Seismic safety experts said Wednesday an alternate fix for the new eastern span of the Bay Bridge could be done in a month, which would allow the bridge to open by Labor Day.
The oversight committee said it would consider the plan, but said it still needs to be vetted. The temporary fix would include using wedges or shims to turn the bearings into sheer keys that would prevent movement during an earthquake. The idea would be to have the temporary fix in place to get the bridge open, while long-term repairs continue.
Moving back the opening date was just one of the headlines from a Toll Bridge Oversight Committee hearing that was held on Wednesday.
Caltrans officials gave more details Wednesday on its plans to repair cracked seismic safety bolts that have delayed the opening of the new span.
The bridge was scheduled to open on Labor Day, but that has been delayed.
A report released this week estimated the retrofit of the failed bolts will take months.
The current problems started in March, when 32 of the 17-foot-long bolts that secure earthquake shock absorbers to the deck of the bridge were tightened.
Tests found that hydrogen had infected the bolts, which were also made of poor quality steel, making them brittle. When tightened to high tension, the brittleness gave way, causing the cracks.
The chairman of the Metropolitan Transportation Commission admitted mistakes were made.
Steve Heminger said it is important to explain to the public what happened and why, adding that is the first step in restoring public trust.
Heminger said the 2008 rods that broke were low quality. "The steel was not up to snuff," Heminger said, adding they will all be replaced.
He said designers used the Richmond San Rafael Bridge as a model, and did not consider different uses and tension levels for the Bay Bridge in its embedded rod design.
"This was a major part of the problem," Heminger said.
Caltrans director Malcolm Dougherty says going forward they will modify industry standards and make changes. He said crews will begin more tests of the bolts beginning th week of July 22.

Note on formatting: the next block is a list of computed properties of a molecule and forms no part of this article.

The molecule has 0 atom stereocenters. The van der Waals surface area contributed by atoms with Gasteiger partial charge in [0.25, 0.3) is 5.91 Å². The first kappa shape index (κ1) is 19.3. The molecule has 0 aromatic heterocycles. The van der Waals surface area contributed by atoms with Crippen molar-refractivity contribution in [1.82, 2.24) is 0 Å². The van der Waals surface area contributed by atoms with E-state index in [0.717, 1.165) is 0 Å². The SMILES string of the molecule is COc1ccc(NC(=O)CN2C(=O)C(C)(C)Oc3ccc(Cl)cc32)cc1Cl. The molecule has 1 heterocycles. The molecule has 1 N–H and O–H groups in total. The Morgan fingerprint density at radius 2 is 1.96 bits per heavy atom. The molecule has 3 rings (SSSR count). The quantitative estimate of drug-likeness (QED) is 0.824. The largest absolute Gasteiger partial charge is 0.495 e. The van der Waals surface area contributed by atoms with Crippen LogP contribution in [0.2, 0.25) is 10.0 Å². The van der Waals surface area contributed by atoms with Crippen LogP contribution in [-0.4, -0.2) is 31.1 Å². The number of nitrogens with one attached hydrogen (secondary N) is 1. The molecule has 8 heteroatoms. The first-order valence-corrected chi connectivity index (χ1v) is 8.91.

Steve Heminger said the bottom line is that it will be safe to open new Eastern span after replacing the capacity loss by failed 2008 rods.
Engineers' review of other bolts throughout the structure has not found further problems, officials have said.
Engineers will need to shut down the existing bridge for four days as they make final adjustments to divert traffic onto the new span.
No official opening date has been set yet, officials said Wednesday.
Heminger said all parties should help pay for the repairs.
"If there's shared responsibility, we think there ought to be shared financial responsibility,'' Heminger said.
Investigators said a faulty design also complicated repairs. The failed bolts were installed in an area of the bridge beneath a concrete cap that made removal impossible.
The permanent repair is a steel saddle that would replace the clinching function of the failed bolts. It has been estimated to cost about $20 million.
Officials said a review of other bolts throughout the structure have found no further problems, easing concerns that they could also have become brittle from exposure to hydrogen.